Next is a key section, what happens after the Settlor dies. This is generally the most customized section of a trust. There are a ton of options here and that’s where an experienced estate planning attorney is really important.  A good attorney will think of options that you did not know existed!

Next is another important section… who will be the TRUSTEE of the trust. It’s so important that this person be trustworthy! If you aren’t 100% positive then pick someone else to be the trustee! The trustee section includes things about surety bonds, accountings, trustee compensation and other issues related to the trustee.

Next is the longest section of most trusts, the trustee’s POWERS.  I call this the kitchen sink section because we usually include every power, under the sun, and if there was a kitchen sink power it would be included too. Usually you want your trustee to have broad power and discretion and that’s where these powers come into play. If you don’t want your trustee to have broad powers maybe you need to pick a different trustee.

The power to amend or revoke the trust is included in all revocable trusts. That is, the Settlor might want to change their trust and thus they need to be given the power to do so.

General provisions and definitions are included. Spendthrift clause, payment of taxes, holding of life insurance, and more is included here.

Alternate termination or the “perpetuities saving clause.” This basically says that your trust can not go longer than the California rule against perpetuities allows. This is longer than you will be alive, plus everybody that is alive today, plus 21 years. So, a long time! However, California does not want Rockefeller trusts that go on for generation after generation.  Some states allow trusts to exist longer but not California.

The qualified sub-chapter S clause is next. We usually leave this in for anybody who might own a business. This is because the subchapter “S” is a popular way to incorporate and it requires specific trust provisions to prevail after death.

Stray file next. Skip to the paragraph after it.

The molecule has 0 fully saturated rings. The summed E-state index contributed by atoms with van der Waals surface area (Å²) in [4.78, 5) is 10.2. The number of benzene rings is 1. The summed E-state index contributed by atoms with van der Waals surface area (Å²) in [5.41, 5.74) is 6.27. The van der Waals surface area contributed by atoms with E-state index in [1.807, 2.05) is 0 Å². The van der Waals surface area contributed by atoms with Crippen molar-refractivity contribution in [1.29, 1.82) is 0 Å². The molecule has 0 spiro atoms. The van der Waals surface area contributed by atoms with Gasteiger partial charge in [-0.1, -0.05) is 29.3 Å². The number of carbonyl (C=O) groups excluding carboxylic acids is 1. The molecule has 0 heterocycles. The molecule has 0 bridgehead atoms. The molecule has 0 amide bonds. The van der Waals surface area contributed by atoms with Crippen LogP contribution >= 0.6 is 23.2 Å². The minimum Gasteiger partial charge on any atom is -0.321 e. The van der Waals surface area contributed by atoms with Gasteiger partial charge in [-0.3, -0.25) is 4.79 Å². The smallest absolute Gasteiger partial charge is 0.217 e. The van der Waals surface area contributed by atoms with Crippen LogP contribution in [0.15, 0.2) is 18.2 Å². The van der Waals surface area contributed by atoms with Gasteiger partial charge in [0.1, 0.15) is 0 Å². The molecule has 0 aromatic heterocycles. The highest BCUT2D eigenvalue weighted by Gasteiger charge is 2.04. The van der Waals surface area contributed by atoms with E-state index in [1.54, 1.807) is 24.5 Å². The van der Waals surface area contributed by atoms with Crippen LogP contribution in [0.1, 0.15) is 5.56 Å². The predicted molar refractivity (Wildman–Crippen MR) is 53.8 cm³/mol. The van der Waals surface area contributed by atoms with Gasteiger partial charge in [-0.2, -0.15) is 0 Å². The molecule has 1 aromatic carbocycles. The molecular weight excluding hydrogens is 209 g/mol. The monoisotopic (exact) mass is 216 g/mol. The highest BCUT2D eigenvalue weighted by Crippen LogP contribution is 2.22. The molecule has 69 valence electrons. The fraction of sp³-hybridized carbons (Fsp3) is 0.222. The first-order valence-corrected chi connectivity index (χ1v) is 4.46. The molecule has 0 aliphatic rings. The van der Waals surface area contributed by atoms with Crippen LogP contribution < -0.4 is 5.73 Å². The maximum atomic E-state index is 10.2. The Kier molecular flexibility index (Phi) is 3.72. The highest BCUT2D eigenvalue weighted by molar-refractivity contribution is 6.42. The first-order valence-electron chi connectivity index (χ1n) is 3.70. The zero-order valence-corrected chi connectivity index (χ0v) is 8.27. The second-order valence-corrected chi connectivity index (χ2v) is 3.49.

The infamous NO CONTEST CLAUSE is next.  We include this in most trusts.  Of course this could be blogged on it’s own as it’s a highly complex area. In my opinion it’s good to default to having a no contest clause but that doesn’t mean it’s right for every single person.

Lastly the name of the trust and any sub-trusts (generally created after death) is listed. Generally something like the “Johnson Family Trust” for example.

Now please remember that each of these clauses sounds sort of generic the way I describe it but most require customization to suit YOUR NEEDS so please work with a qualified California estate planning attorney. In my opinion it is preferable that they are a Certified Specialist in Estate Planning, Trust and Probate Law as I am. This dedication to taking a second bar exam shows a dedication to one’s work and their preferred area of law in my opinion.

Let me know if you have any questions.  -John




15200.  Subject to other provisions of this chapter, a trust may be
created by any of the following methods:
(a) A declaration by the owner of property that the owner holds
the property as trustee.
(b) A transfer of property by the owner during the owner’s
lifetime to another person as trustee.